First launched in Japan on 29th October 1988, the Sega Mega Drive sold almost 40 million units over the course of its history. From Europe, to Japan, Australia, Asia, India, Brazil and North America (where it was called the Genesis, by the way), Sega’s sleek black 16-bit powerhouse was truly in the minds and on the TV sets of gamers everywhere. My relationship with the console began in the early nineties, when I became the proud owner of not one, but two consoles in the space of twenty-four hours. Yes, two consoles. More on that later…
It was five a.m. on the 25th December 1993. I was just nine years-old and had been lying awake in bed for the past hour. I couldn’t get back to sleep. Why? For one, I’d already been gorging myself on the sweets left in my stocking, for the other, I knew this Christmas was going to be different.
Rewind to Christmas presents of years gone-by: a Lego pirate ship, a Hornby railway set, Ghostbusters figurines, Airfix models, but not this Christmas. This year, I was getting a Sega Mega Drive II.
Not to say I hadn’t had any gaming experiences up until that point. I remember countless summer holiday afternoons at my cousin’s house, transfixed before the monitor of his Amiga 500. Me and my brother would burst through classics such as Mortal Kombat, Another World, Cannon Fodder and Desert Strike.
I’d ride my bike to my friend’s house most evenings after school for SNES-powered Street Fighter II tournaments (I’d always pick Dhalsim). This particular friend was also the owner of a NES (WITH NES ZAPPER!) meaning we became experts shots at Duck Hunt.
At home, the closest me and my brother had to a games console was a Commodore Vic 20, bought by my dad. No games spring to mind here, just endless loading times, coupled with the loud mechanical screams of the cassette tape deck.
Then this advert started doing the rounds on TV:
Now, Canary Wharf has grown significantly since that time and so have I. But I remember being transfixed by that swively chair with it’s built-in TV, but mostly by the blue blur – Sonic the Hedgehog. Eager to get my platforming fix, my cousin with his Amiga pointed me in the direction of Superfrog. It had speed, it had spike pits, Superfrog’s feet whirred round in a blur when he picked-up speed, just like Sonic, but it just wasn’t the same.
Fast-forward back to Christmas Day 1993 (or rewind, whichever you prefer). It was now 6 a.m. and my brother and I had made our way down to the living room, where we saw a large box sat under the Christmas tree. We unwrapped the box together and there it was, a Sega Mega Drive II, bundled with a copy of Sonic 2. So excited we were, that we opened the box there and then to check the console was actually there. Of course it was, along with a copy of Mega Games I (a compilation cart comprising of Super Hang-On, Columns and World Cup Italia ’90).
Upstairs we went, plugged-in the console, attached the RF unit, and tuned it up to channel 9 on our old Mitsubishi portable TV (the same used on the old Vic 20). In went the Sonic 2 cartridge and “Segaaaaaaa” it began.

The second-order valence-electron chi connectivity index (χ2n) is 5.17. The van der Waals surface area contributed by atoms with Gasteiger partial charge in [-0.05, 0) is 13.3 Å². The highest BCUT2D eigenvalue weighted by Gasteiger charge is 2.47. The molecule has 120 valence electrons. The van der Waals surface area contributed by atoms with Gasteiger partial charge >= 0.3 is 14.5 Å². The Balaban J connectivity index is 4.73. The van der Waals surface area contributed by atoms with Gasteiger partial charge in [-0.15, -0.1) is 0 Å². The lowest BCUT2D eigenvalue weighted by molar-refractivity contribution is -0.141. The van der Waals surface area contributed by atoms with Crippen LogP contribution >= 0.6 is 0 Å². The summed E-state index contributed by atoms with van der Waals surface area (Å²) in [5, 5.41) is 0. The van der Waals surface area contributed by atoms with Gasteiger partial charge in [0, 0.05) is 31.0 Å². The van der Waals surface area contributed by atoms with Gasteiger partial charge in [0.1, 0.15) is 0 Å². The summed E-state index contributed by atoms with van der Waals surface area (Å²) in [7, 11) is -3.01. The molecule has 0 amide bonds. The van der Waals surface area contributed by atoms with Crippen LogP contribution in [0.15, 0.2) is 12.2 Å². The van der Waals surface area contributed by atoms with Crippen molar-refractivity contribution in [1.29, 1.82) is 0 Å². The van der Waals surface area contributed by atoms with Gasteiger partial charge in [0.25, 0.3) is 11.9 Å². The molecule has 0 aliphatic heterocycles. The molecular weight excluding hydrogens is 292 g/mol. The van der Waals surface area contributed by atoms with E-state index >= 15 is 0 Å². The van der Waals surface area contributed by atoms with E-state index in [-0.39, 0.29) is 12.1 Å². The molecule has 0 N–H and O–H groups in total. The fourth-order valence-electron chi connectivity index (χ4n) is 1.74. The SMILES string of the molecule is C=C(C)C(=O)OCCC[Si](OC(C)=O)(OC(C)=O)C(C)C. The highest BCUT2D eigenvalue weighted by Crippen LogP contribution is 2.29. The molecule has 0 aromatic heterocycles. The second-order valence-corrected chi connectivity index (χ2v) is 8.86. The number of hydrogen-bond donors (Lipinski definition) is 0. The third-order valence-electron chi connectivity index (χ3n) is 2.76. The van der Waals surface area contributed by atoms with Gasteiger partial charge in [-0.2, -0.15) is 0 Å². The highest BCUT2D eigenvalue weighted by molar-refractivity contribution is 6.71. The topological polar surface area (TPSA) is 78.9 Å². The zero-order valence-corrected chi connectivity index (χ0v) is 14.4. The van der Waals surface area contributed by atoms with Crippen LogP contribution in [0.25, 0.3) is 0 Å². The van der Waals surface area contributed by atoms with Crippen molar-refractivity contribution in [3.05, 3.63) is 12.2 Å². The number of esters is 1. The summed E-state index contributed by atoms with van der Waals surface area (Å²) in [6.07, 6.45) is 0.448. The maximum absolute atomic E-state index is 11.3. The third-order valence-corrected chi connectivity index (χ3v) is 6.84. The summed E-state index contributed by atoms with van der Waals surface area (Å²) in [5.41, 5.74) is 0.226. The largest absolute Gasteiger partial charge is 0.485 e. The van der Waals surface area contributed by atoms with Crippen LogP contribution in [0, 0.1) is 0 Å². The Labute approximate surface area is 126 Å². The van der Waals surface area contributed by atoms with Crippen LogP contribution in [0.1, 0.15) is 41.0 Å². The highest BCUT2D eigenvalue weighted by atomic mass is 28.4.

I remember that day, sat on the bedroom floor, absolutely transfixed in front of the TV. The colours, the speed, the music, one-player mode, two-player mode with my brother, eating our gifts of sweets and chocolate as we went. I was hooked for hours. The Mega Games cartridge made a brief appearance, but was quickly replaced for more bursts of speed round the loops, down the slopes of Sonic 2.
Grabbing a few minutes break, I skimmed through the manual, absolutely astonished to discover the game had special stages. Sonic was quickly fired-up once more. 50 rings, through the checkpoint, jumping into the swirling stars and whoosh!
I think I reached Mystic Cave Zone that day. The falling rocks and spikes of Dr Robotnik seemingly getting the better of me (and it’s Robotnik NOT Eggman).
Going to bed that night, I couldn’t sleep, just like earlier that morning. Maybe it was the hours spent in-front of the TV that day, maybe it was the sheer amount of sweets I’d eaten (strawberry and banana toffees if I remember correctly). I closed my eyes and all I could see was the blue hedgehog speeding his way through the lush green landscape of Emerald Hill, the music ringing through my ears.
What must have been several hours later, I opened my eyes. I had got to sleep eventually, but now I found myself wide awake, to the sound of my brother screaming in the bunk below. “Dad! Dad!” What on Earth had happened? “Daaaaad!”. Moments later, my father burst into the bedroom, switching on the light, his expression turned to one of absolute terror. My gaze followed his, focusing on the Mega Drive, on the floor by my brother’s bedside. The console was covered in vomit (too many sweets. I knew it). Time seemed to stand still as the cartridge slot flaps slowly drew open under the weight, allowing the sickly substance to gently pour itself into the console. Disaster! My dad quickly retrieved a screwdriver, handfuls of tissue and a hairdryer, opening and cleaning the console in an effort to quickly save it. Following the clean-up operation the Mega Drive was powered-up to no avail. A blue screen of death.
The 26th December 1993 saw the arrival of a replacement Mega Drive II, and some crafty explaining by my father as to how Santa had managed to deliver a present the day after Christmas. Though my time with Mega Drive console number one had been brief, what little time we shared together, consequently with console number two, set me on a journey of pixel-based joy and discovery, one no other console afterwards came near to replicating.
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